Watch CBS News

Gas Prices To Keep Climbing This Summer: 'Taking It On The Chin'

DENVER (CBS4) - We've hit an expensive milestone in Colorado and across the country. Gas prices continue to climb, reaching a new high on Monday and it's not expected to drop for quite some time.

As of Monday, the average price per gallon for regular unleaded fuel is $4.11 in Colorado. It's lower than the national average of $4.48, but some counties in the state are paying more than $5 per gallon. According to AAA, the highest price for fuel in Colorado is in Pitkin County at $5.08.

GAS PRICE PROJECTION 6PKG.transfer_frame_796
(credit: CBS)

"Coloradans should expect prices to continue to climb throughout the summer," said Skyler McKinley of AAA Colorado.

No matter which way you slice it, gas prices hurt.

"It is frustrating to pay what we're paying at the pump when it costs you $60-100 to fill up your sedan," he said.

Prices at the pump are sucking cash from our wallets and adding anxiety as inflation is in overdrive. McKinley explained some of this was expected this year.

"Heading into 2022, we were already shaping up to have an expensive gas year," he told CBS4's Kelly Werthmann. "That's a function of the pandemic."

McKinley said there's a combination of things driving up prices; demand is back up after COVID-19 slowed down demand and gas production, summer travel is near so that sends costs up, and the decision to stop buying Russian oil following the invasion of Ukraine.

"Which was the right moral and ethical choice, but that sent the markets further skyward on the supply side," he said.

Also, it's that time of year when we switch to a summer blend of fuel, which typically adds 15 cents per gallon.

GAS PRICE PROJECTION 6PKG.transfer_frame_156
(credit: CBS)

"This is all about ozone protection. The summer blend goes through some additional refinement which just costs more to produce in order to protect our air," said McKinley.

Add it all up, and it's downright painful to fill your tank.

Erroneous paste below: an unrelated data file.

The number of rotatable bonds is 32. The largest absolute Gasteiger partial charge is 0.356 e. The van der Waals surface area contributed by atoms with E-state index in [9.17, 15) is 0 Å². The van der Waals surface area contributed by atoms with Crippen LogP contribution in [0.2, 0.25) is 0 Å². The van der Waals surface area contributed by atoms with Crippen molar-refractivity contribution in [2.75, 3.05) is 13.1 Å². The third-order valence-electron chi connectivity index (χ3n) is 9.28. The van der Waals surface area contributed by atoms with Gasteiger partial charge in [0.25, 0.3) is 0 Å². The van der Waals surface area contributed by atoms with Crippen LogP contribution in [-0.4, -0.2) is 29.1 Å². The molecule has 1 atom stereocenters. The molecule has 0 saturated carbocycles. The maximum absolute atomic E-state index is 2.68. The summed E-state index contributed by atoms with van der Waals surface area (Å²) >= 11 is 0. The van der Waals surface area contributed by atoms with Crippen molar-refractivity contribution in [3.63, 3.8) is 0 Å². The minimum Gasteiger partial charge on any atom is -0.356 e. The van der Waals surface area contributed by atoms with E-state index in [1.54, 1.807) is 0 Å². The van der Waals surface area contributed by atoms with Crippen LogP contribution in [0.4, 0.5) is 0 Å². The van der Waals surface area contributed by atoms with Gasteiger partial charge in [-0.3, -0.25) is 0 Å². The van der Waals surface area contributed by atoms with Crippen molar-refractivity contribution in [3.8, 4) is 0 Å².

"Folks working three jobs and driving between those jobs and spending a lot of money on fuel," McKinley said, "those folks are really taking it on the chin from this."

The pain is worse for those who use diesel. The average in Colorado is $5.36 per gallon, and it's nearly a quarter more nationally at $5.56. Even if you don't use diesel in your personal vehicle, that's what drives the economy – from semitrucks to trains, diesel fuels how most of our goods are delivered.

"Diesel will be the thing to watch for consumers. Diesel is spiraling very quickly with very high prices," said McKinley. "Diesel gets everything from the groceries in the store to diapers for your children. The cost for shipping goods with diesel fuel is factored into almost every transaction we pay in the U.S. I would expect to see some additional inflation because of the high prices of diesel fuel right now."

So, what can we do to make ends meet so the pain at the pump isn't so awful? McKinley offered some advice.

"When it comes to driving, know that generally the crazier you drive, the worse your fuel economy," he said. "Fuel economy tops off at about 55mph for most vehicles, so if you're speeding, you tend to lose a lot of efficiency. Similarly, if you're inclined to jackrabbit starts where you slam on the gas the second the light turns green, that's going to burn some fuel."

He also suggested taking off unused roof racks for better fuel efficiency and unloading any extra weight like sports gear or whatever you may keep in your car.

"There are some behavioral choices you can make, some are really easy and they can add up over time," he said. "If you live on the Front Range, there's some robust public transportation options. That's your tax dollars at work. You should be using public transportation when it's workable. Try it once a month, try biking to work once a month, try walking on an errand if you're able to. Now's an excellent time to try it out."

Afterall, if you think prices are bound to drop sometime soon – think again.

"This is the new normal and it will be for some time," McKinley said. "They likely will fall a little after Labor Day, but there's some open questions on that including what happens with international politics...domestic production...and, what we're not even talking about yet, what could be a bad hurricane season which would limit domestic production and refining."


View CBS News In
CBS News App Open
Chrome Safari Continue
Be the first to know
Get browser notifications for breaking news, live events, and exclusive reporting.